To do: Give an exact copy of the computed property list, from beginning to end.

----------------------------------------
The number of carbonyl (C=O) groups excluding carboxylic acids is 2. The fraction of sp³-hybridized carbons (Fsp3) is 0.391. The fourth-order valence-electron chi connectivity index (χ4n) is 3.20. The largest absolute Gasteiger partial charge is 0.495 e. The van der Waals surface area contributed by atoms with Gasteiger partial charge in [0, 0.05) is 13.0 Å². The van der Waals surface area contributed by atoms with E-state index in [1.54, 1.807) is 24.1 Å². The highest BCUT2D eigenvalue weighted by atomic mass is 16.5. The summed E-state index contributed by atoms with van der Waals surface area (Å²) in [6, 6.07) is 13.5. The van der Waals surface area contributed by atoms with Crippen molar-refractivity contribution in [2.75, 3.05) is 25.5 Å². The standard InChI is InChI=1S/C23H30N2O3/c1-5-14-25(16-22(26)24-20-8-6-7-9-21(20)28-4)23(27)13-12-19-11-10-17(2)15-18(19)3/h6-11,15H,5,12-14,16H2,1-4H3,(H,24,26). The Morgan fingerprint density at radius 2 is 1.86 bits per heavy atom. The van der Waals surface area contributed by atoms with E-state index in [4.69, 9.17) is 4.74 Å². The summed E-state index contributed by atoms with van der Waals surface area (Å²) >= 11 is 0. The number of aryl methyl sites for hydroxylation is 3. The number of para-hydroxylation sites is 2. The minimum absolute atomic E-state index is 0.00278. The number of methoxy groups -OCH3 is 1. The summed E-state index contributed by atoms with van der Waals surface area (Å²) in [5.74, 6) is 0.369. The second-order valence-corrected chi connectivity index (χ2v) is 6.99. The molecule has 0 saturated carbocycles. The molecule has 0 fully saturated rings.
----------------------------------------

The number of carbonyl (C=O) groups excluding carboxylic acids is 2. The fraction of sp³-hybridized carbons (Fsp3) is 0.391. The fourth-order valence-electron chi connectivity index (χ4n) is 3.20. The largest absolute Gasteiger partial charge is 0.495 e. The van der Waals surface area contributed by atoms with Gasteiger partial charge in [0, 0.05) is 13.0 Å². The van der Waals surface area contributed by atoms with E-state index in [1.54, 1.807) is 24.1 Å². The highest BCUT2D eigenvalue weighted by atomic mass is 16.5. The summed E-state index contributed by atoms with van der Waals surface area (Å²) in [6, 6.07) is 13.5. The van der Waals surface area contributed by atoms with Crippen molar-refractivity contribution in [2.75, 3.05) is 25.5 Å². The standard InChI is InChI=1S/C23H30N2O3/c1-5-14-25(16-22(26)24-20-8-6-7-9-21(20)28-4)23(27)13-12-19-11-10-17(2)15-18(19)3/h6-11,15H,5,12-14,16H2,1-4H3,(H,24,26). The Morgan fingerprint density at radius 2 is 1.86 bits per heavy atom. The van der Waals surface area contributed by atoms with E-state index in [4.69, 9.17) is 4.74 Å². The summed E-state index contributed by atoms with van der Waals surface area (Å²) >= 11 is 0. The number of aryl methyl sites for hydroxylation is 3. The number of para-hydroxylation sites is 2. The minimum absolute atomic E-state index is 0.00278. The number of methoxy groups -OCH3 is 1. The summed E-state index contributed by atoms with van der Waals surface area (Å²) in [5.74, 6) is 0.369. The second-order valence-corrected chi connectivity index (χ2v) is 6.99. The molecule has 0 saturated carbocycles. The molecule has 0 fully saturated rings.